Nagaraj et al, nitrotyrosinated T cellsHaving beaten the theme of viral immune evasion into the ground, I’ll just change my aim a tiny bit and keep right on clubbing immune evasion. Cancers, like viruses, are (probably) controlled by the immune system,1 and, also like viruses, cancers evade cytotoxic T lymphocytes (CTL) in various ways.

Cancers are not viruses, however,2 and they don’t evade CTL in the same ways. One difference is that cancers evolve from square one each time. When you’re infected by a virus, that virus is the end-product of an unbroken chain of evolution that goes back millions or billions of years;3 it’s had time to evolve its own specialized molecules, which may or may not have been based on the host genome at some time but is now generally a standalone, distinct gene. Cancers don’t have that history. Each individual cancer arose independently within you,4 and it only has your lifespan5 in which to experiment with immune evasion.

Accordingly, what cancers tend to do is evade immunity by destruction rather than creation. Viruses are creative in their evasion techniques, crafting solid, workmanlike wooden shoes to cast into the gears of the immune system, while cancers blindly bludgeon their genomes until they break something the immune system needs. Most cancers (especially solid tumours), for example, contain genomic deletions that eliminate MHC class I alleles,6 and MHC class I alterations are associated with poor clinical outcomes.7

A part of this selective destruction can lead to cancer immune escape. I’ve talked about the way chronic viruses (like hepatitis C and HIV) alter their protein sequences in such a way as to mutate MHC class I epitopes, so that immunodominant CTL no longer recognize infected cells. Cancers are much like chronic infections and they too mutate immunodominant epitopes, so that CTL can no longer recognize them.8 This is, obviously, a real concern in cancer immunotherapy trials.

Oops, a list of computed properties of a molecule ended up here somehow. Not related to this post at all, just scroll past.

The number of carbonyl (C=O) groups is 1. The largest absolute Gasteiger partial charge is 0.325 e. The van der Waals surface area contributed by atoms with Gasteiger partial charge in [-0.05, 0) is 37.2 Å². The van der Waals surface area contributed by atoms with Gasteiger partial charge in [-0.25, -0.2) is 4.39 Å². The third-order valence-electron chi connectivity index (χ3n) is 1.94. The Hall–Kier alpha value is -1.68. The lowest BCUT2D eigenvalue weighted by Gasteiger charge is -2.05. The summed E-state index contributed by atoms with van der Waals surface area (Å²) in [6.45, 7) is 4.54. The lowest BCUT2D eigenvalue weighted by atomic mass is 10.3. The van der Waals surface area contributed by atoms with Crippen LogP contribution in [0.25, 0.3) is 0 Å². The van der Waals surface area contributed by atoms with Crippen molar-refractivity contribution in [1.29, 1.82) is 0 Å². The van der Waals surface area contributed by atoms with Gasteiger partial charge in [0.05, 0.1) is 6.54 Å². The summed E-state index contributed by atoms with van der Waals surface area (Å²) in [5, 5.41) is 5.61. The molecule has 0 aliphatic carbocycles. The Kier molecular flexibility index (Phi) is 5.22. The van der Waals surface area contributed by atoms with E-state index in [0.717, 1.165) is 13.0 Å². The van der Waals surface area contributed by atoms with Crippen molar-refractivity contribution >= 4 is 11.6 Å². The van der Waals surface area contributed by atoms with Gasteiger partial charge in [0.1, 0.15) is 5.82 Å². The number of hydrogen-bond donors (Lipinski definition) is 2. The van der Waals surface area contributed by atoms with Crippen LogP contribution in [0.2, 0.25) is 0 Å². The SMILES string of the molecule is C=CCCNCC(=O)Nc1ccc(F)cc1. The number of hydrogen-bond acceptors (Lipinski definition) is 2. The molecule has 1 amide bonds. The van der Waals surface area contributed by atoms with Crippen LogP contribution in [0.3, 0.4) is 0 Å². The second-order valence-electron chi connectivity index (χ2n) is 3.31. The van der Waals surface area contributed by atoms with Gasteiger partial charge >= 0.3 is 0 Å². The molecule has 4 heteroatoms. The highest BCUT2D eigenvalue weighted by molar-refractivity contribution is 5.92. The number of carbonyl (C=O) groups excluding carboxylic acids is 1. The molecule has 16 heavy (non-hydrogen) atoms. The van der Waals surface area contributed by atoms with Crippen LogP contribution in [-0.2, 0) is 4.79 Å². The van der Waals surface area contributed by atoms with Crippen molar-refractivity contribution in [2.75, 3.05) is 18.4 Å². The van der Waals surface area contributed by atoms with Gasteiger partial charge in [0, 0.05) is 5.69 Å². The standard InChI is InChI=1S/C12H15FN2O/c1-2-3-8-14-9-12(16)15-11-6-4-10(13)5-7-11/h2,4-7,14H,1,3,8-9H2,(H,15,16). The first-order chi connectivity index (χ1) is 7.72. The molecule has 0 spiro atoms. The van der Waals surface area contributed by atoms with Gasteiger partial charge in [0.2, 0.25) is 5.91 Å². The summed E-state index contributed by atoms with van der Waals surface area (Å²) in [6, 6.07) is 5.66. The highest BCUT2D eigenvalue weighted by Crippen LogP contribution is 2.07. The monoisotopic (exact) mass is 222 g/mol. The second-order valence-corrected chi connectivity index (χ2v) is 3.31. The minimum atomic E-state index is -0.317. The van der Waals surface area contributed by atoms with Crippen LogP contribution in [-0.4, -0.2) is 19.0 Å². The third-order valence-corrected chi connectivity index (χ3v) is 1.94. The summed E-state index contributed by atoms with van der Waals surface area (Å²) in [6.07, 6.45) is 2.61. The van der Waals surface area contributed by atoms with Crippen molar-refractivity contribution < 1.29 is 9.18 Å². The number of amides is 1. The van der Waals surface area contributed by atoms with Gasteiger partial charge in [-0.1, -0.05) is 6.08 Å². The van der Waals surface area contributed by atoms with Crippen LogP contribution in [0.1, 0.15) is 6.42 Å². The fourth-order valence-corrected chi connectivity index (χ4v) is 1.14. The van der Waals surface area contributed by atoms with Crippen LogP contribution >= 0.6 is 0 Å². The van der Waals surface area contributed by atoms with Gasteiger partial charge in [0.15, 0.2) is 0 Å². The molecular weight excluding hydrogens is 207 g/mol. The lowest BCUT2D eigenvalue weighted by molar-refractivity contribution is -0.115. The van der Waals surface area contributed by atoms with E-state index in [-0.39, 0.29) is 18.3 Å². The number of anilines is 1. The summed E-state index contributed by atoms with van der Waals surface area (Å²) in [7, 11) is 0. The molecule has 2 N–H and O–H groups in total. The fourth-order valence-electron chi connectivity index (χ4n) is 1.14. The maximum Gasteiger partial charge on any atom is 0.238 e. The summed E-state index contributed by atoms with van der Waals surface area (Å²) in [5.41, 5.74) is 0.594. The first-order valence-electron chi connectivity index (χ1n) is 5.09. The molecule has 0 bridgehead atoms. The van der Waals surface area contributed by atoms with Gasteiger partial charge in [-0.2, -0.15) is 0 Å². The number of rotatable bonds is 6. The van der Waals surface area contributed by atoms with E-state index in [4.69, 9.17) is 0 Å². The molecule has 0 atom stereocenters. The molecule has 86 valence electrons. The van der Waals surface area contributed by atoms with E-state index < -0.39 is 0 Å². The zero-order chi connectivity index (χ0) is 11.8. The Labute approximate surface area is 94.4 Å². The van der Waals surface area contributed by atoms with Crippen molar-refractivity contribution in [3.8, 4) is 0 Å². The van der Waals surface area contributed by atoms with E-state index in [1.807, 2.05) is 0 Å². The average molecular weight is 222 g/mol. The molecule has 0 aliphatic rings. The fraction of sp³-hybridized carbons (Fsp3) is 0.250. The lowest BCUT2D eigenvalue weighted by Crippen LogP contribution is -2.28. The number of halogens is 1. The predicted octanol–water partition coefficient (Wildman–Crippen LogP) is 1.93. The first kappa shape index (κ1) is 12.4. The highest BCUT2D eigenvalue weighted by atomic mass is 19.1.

However, there are clearly lots of other ways that tumours avoid immune clearance that don’t involve mutation of their MHC class I system. In particular, CTL in the presence of tumours are often fairly ineffective; their targets may be present and the cells may be nominally susceptible, but the cells are simply not capable of dealing with the tumour. Again there are many reasons for this phenomenon. A new one was recently published in Nature Medicine:
Altered recognition of antigen is a mechanism of CD8(+) T cell tolerance in cancer.
Nagaraj, S., Gupta, K., Pisarev, V., Kinarsky, L., Sherman, S., Kang, L., et al. (2007).
Nat Med, 13(7), 828-835.

Tyrosines on TcRThis shows that tumours can also avoid CTL recognition by targeting the other side of the equation, the T cell receptor. (The TcR on a CTL recognizes MHC class I, and yes, editors always get exercised about using too much jargon and contractions.) The authors started with the previous finding that one cause of T cell tolerance of tumours is a suppressor cell, that infiltrates into the tumours and turns off — tolerizes — CTL that could otherwise attack the tumour. They show that, via release of peroxynitrite, these suppressor cells can physically alter the T cell receptor of the CTL, nitrating some of the tyrosines on the TcR (and also on the co-receptor, CD8); as a result, the TcR couldn’t bind to its target MHC class I. (The figure to the right shows the predicted location of the nitrated tyrosines on the TcR. At the top of this post: a stain for nitrotyrosines lights up T cells in a lymph node from a cancer patient — lymph nodes from normal individuals showed few if any nitrotyrosine-containing T cells. Both figures are from the supplementary info for the paper.)